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The Gallic War (De Bello Gallico) by Julius Caesar
Translated by Alfred John Church and William Jackson Brodribb
Book V Chapter 5: Caesar in Britain. To Itius.[54 BC]
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These matters being settled, Caesar went to Port Itius with the legions. There he discovers that forty ships, which had been built in the country of the Meldi, having been driven back by a storm, had been unable to maintain their course, and had returned to the same port from which they had set out; he finds the rest ready for sailing, and furnished with every thing. In the same place, the cavalry of the whole of Gaul, in number 4,000, assembles, and [also] the chief persons of all the states; he had determined to leave in Gaul a very few of them, whose fidelity toward him he had clearly discerned, and take the rest with him as hostages; because he feared a commotion in Gaul when he should be absent.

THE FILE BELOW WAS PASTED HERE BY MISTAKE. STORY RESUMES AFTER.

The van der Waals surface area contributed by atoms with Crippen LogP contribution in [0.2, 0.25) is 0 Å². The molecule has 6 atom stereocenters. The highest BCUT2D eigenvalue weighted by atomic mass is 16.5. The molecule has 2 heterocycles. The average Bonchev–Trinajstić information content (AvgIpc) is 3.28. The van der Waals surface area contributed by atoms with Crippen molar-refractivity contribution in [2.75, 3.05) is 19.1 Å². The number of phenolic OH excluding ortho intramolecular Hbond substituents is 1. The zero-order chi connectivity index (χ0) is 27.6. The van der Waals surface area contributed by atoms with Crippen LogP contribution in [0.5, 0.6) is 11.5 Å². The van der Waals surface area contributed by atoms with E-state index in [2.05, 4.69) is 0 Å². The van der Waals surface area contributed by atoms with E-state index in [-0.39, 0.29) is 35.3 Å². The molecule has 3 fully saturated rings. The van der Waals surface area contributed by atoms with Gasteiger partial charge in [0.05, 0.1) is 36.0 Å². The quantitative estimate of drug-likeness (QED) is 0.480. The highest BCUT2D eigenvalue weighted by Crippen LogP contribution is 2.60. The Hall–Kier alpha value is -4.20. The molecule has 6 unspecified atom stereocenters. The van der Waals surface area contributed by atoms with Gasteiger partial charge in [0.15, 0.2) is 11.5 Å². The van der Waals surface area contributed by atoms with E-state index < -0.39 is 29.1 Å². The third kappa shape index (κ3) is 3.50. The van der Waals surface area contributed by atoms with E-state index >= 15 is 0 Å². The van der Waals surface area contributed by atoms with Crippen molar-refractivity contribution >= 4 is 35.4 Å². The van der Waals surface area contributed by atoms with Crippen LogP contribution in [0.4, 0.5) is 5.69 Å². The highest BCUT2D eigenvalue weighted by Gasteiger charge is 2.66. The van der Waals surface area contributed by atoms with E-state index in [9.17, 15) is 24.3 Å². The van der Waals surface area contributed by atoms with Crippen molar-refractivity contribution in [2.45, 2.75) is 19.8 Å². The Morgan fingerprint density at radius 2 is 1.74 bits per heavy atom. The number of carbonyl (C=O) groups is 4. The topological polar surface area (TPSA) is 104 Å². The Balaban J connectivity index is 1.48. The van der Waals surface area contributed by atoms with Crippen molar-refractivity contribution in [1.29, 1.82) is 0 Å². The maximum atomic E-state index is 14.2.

Event: Caesar again in Britain

[5] His rebus constitutis Caesar ad portum Itium cum legionibus pervenit. Ibi cognoscit LX naves, quae in Meldis factae erant, tempestate reiectas cursum tenere non potuisse atque eodem unde erant profectae revertisse; reliquas paratas ad navigandum atque omnibus rebus instructas invenit. Eodem equitatus totius Galliae convenit, numero milium quattuor, principesque ex omnibus civitatibus; ex quibus perpaucos, quorum in se fidem perspexerat, relinquere in Gallia, reliquos obsidum loco secum ducere decreverat, quod, cum ipse abesset, motum Galliae verebatur.